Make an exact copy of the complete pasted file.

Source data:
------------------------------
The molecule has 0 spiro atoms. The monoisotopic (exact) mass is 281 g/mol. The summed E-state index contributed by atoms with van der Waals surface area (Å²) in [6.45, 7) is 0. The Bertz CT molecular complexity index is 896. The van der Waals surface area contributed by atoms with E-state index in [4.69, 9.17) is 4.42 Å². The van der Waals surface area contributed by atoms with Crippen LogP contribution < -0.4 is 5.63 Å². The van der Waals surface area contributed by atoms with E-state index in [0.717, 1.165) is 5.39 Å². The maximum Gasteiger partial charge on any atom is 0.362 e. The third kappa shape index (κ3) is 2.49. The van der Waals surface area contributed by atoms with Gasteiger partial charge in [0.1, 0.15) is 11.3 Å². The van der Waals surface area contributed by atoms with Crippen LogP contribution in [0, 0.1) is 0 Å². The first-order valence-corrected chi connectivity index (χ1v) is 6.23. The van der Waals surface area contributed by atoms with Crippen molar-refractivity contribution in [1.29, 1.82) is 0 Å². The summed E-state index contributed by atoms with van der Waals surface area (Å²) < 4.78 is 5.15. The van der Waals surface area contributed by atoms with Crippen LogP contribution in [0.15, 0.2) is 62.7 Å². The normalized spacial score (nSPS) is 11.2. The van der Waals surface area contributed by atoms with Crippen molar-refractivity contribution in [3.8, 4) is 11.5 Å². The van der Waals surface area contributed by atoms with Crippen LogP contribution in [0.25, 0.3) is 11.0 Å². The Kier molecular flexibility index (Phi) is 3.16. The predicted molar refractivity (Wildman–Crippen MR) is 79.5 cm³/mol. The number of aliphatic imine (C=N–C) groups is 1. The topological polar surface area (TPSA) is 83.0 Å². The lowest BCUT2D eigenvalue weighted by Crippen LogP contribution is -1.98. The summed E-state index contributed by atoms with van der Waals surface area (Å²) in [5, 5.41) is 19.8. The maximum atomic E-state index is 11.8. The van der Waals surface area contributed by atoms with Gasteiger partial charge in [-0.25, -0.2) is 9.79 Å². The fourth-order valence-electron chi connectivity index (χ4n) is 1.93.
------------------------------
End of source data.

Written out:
The molecule has 0 spiro atoms. The monoisotopic (exact) mass is 281 g/mol. The summed E-state index contributed by atoms with van der Waals surface area (Å²) in [6.45, 7) is 0. The Bertz CT molecular complexity index is 896. The van der Waals surface area contributed by atoms with E-state index in [4.69, 9.17) is 4.42 Å². The van der Waals surface area contributed by atoms with Crippen LogP contribution < -0.4 is 5.63 Å². The van der Waals surface area contributed by atoms with E-state index in [0.717, 1.165) is 5.39 Å². The maximum Gasteiger partial charge on any atom is 0.362 e. The third kappa shape index (κ3) is 2.49. The van der Waals surface area contributed by atoms with Gasteiger partial charge in [0.1, 0.15) is 11.3 Å². The van der Waals surface area contributed by atoms with Crippen LogP contribution in [0, 0.1) is 0 Å². The first-order valence-corrected chi connectivity index (χ1v) is 6.23. The van der Waals surface area contributed by atoms with Crippen molar-refractivity contribution in [1.29, 1.82) is 0 Å². The summed E-state index contributed by atoms with van der Waals surface area (Å²) < 4.78 is 5.15. The van der Waals surface area contributed by atoms with Crippen LogP contribution in [0.15, 0.2) is 62.7 Å². The normalized spacial score (nSPS) is 11.2. The van der Waals surface area contributed by atoms with Crippen molar-refractivity contribution in [3.8, 4) is 11.5 Å². The van der Waals surface area contributed by atoms with Crippen LogP contribution in [0.25, 0.3) is 11.0 Å². The Kier molecular flexibility index (Phi) is 3.16. The predicted molar refractivity (Wildman–Crippen MR) is 79.5 cm³/mol. The number of aliphatic imine (C=N–C) groups is 1. The topological polar surface area (TPSA) is 83.0 Å². The lowest BCUT2D eigenvalue weighted by Crippen LogP contribution is -1.98. The summed E-state index contributed by atoms with van der Waals surface area (Å²) in [5, 5.41) is 19.8. The maximum atomic E-state index is 11.8. The van der Waals surface area contributed by atoms with Gasteiger partial charge in [-0.25, -0.2) is 9.79 Å². The fourth-order valence-electron chi connectivity index (χ4n) is 1.93.